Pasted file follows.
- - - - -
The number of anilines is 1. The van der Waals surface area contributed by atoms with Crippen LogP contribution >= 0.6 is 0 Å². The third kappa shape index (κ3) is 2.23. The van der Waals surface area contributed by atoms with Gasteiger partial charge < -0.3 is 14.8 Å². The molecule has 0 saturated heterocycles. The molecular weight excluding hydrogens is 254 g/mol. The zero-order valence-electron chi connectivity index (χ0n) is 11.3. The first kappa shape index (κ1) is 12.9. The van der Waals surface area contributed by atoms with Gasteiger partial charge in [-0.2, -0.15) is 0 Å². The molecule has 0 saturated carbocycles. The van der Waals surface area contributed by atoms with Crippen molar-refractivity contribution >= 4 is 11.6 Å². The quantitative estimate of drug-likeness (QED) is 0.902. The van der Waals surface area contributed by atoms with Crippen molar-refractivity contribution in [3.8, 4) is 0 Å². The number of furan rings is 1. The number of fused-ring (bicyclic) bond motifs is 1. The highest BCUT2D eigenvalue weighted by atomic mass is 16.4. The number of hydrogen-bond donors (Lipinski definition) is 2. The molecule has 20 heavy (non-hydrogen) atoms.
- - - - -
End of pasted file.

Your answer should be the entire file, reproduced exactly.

The number of anilines is 1. The van der Waals surface area contributed by atoms with Crippen LogP contribution >= 0.6 is 0 Å². The third kappa shape index (κ3) is 2.23. The van der Waals surface area contributed by atoms with Gasteiger partial charge < -0.3 is 14.8 Å². The molecule has 0 saturated heterocycles. The molecular weight excluding hydrogens is 254 g/mol. The zero-order valence-electron chi connectivity index (χ0n) is 11.3. The first kappa shape index (κ1) is 12.9. The van der Waals surface area contributed by atoms with Gasteiger partial charge in [-0.2, -0.15) is 0 Å². The molecule has 0 saturated carbocycles. The van der Waals surface area contributed by atoms with Crippen molar-refractivity contribution >= 4 is 11.6 Å². The quantitative estimate of drug-likeness (QED) is 0.902. The van der Waals surface area contributed by atoms with Crippen molar-refractivity contribution in [3.8, 4) is 0 Å². The number of furan rings is 1. The number of fused-ring (bicyclic) bond motifs is 1. The highest BCUT2D eigenvalue weighted by atomic mass is 16.4. The number of hydrogen-bond donors (Lipinski definition) is 2. The molecule has 20 heavy (non-hydrogen) atoms.